2. AAJC
3. Video News – Tadd Dameron
4. Gigs?

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1. While it appears that most people look at the 4th of July as an occasion for jubilation, I usually find it an occasion for reflection. This is not to to say that I have not enjoyed myself on July 4, especially when it has been an opportunity to gather with friends. However, I find our nation and society to be far too complex in both its history and its present state for evoking just one emotion. There are many things that make me happy to have been born an American, but there are also many others that have troubled me, even since childhood.

So far, I have not reacted publicly to the almost pornographic images of the murder of George Floyd. Not because of indifference, but because his inexcusable murder is just (I choke on writing the word ‘just’) one more, in a long, long line of such exercises in excessive, unnecessary, and vile abuses of police power and authority. People are saying that this time something may be changing, and I certainly hope so, but the level of willful ignorance and a seeming incapacity for critical thinking among all too many of our fellow citizens gives me cause for continued concern.

Just to be clear, I am not one to call police in general “pigs.” I have a late family member who worked for the NYC Police Department, and had a wonderful mentor when I was a teen-ager who was a policeman. I have also had unpleasant and unjustified experiences with police officers. If anything good is to come out of these recent unfortunate events, both well publicized, and “under the radar,” it will take diligent and thoughtful action on the part of all people of good will, whether in petitions, at the ballot box, or in attendance at public meetings. The peaceful demonstrations have indeed been powerful, but they are only the beginning. The hard work of bringing about change still lies ahead.

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2. AAJC stands for the African American Jazz Caucus. Rather than try to present the history of this organization, which you can read about here, I will tell you briefly why I am a member, and more importantly news of AAJC’s current activities and plans going forward.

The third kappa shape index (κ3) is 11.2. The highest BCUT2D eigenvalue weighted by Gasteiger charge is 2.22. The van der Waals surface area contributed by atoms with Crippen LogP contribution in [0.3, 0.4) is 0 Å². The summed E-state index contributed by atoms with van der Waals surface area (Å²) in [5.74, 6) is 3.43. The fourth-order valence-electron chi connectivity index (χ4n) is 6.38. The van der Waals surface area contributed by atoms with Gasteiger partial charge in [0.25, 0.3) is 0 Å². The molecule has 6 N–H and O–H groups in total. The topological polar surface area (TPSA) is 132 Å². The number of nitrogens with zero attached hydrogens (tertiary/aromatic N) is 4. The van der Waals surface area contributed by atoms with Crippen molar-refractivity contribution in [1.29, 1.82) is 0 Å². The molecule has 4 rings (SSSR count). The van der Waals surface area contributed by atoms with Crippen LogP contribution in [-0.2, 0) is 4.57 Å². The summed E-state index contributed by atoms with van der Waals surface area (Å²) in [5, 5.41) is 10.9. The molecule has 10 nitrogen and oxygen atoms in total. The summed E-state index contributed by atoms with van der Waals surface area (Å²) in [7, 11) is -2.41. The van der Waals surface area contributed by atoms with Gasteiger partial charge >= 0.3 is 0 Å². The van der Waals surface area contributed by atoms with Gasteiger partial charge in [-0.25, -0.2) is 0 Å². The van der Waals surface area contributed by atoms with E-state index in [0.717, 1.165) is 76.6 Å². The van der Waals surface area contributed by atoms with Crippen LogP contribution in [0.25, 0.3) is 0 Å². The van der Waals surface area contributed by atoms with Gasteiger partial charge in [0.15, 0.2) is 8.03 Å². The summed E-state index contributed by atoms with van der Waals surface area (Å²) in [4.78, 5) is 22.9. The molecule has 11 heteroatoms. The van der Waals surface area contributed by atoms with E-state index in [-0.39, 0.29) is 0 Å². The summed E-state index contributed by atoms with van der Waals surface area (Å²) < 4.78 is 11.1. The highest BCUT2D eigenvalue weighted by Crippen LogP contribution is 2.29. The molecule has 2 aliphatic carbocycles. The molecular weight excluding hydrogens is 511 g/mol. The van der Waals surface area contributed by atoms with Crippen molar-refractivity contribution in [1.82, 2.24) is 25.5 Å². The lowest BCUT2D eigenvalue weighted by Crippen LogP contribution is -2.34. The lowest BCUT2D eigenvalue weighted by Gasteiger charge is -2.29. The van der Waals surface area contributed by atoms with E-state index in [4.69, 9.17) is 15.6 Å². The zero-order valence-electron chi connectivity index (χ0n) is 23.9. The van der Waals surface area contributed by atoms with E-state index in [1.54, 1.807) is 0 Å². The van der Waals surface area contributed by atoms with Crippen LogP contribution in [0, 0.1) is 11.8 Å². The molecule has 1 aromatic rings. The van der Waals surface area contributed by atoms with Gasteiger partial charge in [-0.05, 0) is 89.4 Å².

As a jazz musician and educator, I had long been troubled by the disconnect between the art form’s roots and history in the African American experience and history, and my own day to day, gig to gig experience, as well as my experiences in the educational field. Of course, this is a reflection of the larger problems of our society coming to grips with the transgressions and contradictions in its development from colonization to the present day.

While flying to LA, on my way to attend an International Association of Jazz Educators (IAJE) Conference in Long Beach, I happened to meet Andy Goodrich. I had recently read an article he wrote in the IAJE Journal about the jazz education at Historically Black Colleges and Universities (HBCU) that existed before the day of degree programs in jazz and jazz education. As fellow historians, we connected right away, and Dr. Goodrich invited me to attend the AAJC session at which he would be presenting his research for his article. I recognized that this organization, dedicated to raising the awareness of African American music educators in the larger jazz education community, and facilitating their networking among themselves, as well as the larger community, was something I wanted to support. I paid for a membership, and the next year, if I remember correctly, a call went out for musicians to play in a big band organized to perform at a closing night social dance. The bari chair was empty, and so I filled it. I have remained a member ever since, and now I am one of the two editors of a recently revitalized newsletter.

The Newsletter is just one part of a big push among the membership to bring AAJC to a new level of effectiveness, that includes development of a database to facilitate communications among members, and efforts to better fund the Caucus and its programs. Please go look at the AAJC Website from time to time to see what is happening there.

In line with the first item in the newsletter, this is one example of the many opportunities for us, regardless of race or ethnicity, to help to move our society forward, and out of the darkness of our nations past transgressions. Whether through your profession and its organizations, your place of worship, or organizations in your neighborhood, please do what ever you can, and as the title of one of Tadd Dameron’s compositions says, “Stay On It.”

We lost Dr. Goodrich in 2008. You can find out more about him and his work in these articles, one from MusicianBio.org, and the other from Nashville Scene.